It's drizzling this morning as I lie down by the window of my Chennai home to write this post.
Some will call it a pleasant day; many others find such weather to be gloomy — it all depends on your state of mind. My mind, at the moment, is somewhere else.
Exactly two years ago, around the same time, I was at the Attari station, standing under a scorching sun, sweating profusely, waiting for the arrival of Samjhauta Express from Lahore. That journey marked the start of a new book, Gazing at Neighbours: Travels Along the Line That Partitioned India.
And sitting by my bed right now is a small carton that contains the 10 complimentary copies sent to me by my publishers. That makes this my 'fastest book' so far: everything — the travelling, the writing, the editing, the revisions, the printing — was done in under two years, even though I travelled far and wide for it, from Punjab in one extreme to Tripura and Assam and Meghalaya in the other.
As the title suggests, the book records my travels to places that sit on the two lines that Sir Cyril Radcliffe drew on the map of the subcontinent while partitioning India. Yes, he drew not one but two lines — one split Punjab and the other, a much longer line, carved out a province called East Bengal — even though when people talk about Partition, particularly these days, they confine themselves to the line Radcliffe drew across Punjab.
What makes Gazing at Neighbours particularly special for me is the trips I made along the boundary of the erstwhile East Bengal (now Bangladesh): they took me to places I had never been to before and probably would have never visited in my lifetime: what a loss — oh, what a loss! — that would have been.
And the most unforgettable moment from Punjab? Well, it wasn't exactly on the border but in Amritsar, at the Golden Temple, at four-thirty in the morning:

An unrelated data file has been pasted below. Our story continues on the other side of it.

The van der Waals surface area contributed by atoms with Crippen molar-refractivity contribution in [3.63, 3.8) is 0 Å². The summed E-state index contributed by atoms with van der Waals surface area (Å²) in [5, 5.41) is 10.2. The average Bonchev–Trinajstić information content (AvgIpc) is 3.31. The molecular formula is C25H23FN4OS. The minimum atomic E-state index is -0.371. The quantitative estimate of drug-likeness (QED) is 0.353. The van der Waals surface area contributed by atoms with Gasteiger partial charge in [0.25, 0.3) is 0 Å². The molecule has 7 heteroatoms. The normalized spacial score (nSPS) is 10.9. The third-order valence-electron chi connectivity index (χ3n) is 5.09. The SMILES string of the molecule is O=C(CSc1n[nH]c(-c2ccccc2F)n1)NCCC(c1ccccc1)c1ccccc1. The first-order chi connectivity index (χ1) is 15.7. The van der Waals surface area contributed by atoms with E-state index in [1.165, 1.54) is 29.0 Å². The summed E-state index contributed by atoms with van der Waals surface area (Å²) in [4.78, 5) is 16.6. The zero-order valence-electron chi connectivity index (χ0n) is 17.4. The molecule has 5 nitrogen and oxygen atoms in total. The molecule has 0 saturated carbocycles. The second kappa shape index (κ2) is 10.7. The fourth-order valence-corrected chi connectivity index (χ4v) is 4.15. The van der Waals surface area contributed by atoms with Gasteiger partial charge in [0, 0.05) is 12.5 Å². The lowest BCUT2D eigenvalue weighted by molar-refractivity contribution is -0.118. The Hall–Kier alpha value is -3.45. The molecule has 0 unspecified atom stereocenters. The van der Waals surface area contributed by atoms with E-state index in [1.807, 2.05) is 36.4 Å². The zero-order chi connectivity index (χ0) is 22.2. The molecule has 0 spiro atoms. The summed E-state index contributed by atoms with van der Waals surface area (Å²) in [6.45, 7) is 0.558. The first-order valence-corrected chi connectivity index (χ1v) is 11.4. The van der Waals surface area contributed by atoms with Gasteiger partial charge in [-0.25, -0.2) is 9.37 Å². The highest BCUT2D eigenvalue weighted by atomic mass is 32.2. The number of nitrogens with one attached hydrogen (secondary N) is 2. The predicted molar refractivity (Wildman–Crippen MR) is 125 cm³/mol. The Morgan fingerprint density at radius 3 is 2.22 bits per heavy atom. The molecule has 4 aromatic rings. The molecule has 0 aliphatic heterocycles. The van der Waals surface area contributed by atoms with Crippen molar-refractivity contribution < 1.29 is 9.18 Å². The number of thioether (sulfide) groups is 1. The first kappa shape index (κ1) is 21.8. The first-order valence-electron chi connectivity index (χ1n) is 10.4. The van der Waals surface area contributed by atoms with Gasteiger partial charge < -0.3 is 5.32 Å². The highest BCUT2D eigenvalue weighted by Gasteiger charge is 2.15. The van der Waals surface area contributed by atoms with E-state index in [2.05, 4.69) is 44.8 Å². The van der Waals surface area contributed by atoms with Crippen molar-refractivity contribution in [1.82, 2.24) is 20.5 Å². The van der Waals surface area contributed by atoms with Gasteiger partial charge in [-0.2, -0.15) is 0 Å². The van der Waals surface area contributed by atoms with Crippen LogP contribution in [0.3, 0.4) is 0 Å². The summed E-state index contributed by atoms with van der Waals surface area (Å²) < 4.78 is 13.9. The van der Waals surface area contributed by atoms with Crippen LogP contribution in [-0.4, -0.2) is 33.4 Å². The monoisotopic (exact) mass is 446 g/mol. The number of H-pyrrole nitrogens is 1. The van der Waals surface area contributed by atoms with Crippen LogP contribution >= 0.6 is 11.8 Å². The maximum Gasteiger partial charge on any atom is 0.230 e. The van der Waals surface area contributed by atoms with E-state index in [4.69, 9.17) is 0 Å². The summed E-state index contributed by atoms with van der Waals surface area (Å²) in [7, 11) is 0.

"Wearing a headscarf and my underwear, I stepped into the tank — the pool of nectar. The water was pleasantly warm and after bathing in it I felt my sensory system sufficiently refreshed to appreciate the magical hour of dawn. I suddenly saw better, heard better, felt better. I reflected upon life as I lingered in the water, listening to gurbani, the words of the gurus, being sung in the sanctum sanctorum. That’s when I realised why I felt so good."
The writing of the book was not just about visiting places I might have never set foot in otherwise, but also learning historical facts I had remained foolishly unaware of all my life. For example, independent India was born on the midnight of 14/15 August 1947 without knowing where exactly its boundaries with Pakistan lay: the maps were made public by Lord Mountbatten only on August 17. It's a fact, but I didn't know it — and many still don't.
The travels taught me something as well: that if you actually travel along the border, you will never really hate Pakistan or harbour ill feelings towards Bangladesh. You will find how everything is just the same: from the colour of the crops to the colour of the people. Which is why you will never hear anti-Pakistan cries on the border: you hear them either in the air-conditioned, insulated TV studios of Delhi or on the streets of Mumbai, which is a good 1,000 km away from Attari.
As Mark Twain noted more than a century ago: "Travel is fatal to prejudice, bigotry, and narrow-mindedness, and many of our people need it sorely on these accounts." His words hold truer today.
So pack your bags. The next best thing would be to get hold of a copy of Gazing at Neighbours. It is equally fatal to prejudice, bigotry and narrow-mindedness, trust me.
|Behind me you can see the Samjhauta Express pulling into Attari station.|
|Right behind me is the Bangladeshi village of Tamabil, in Sylhet. I stand facing Dawki, a village in the state of Meghalaya.|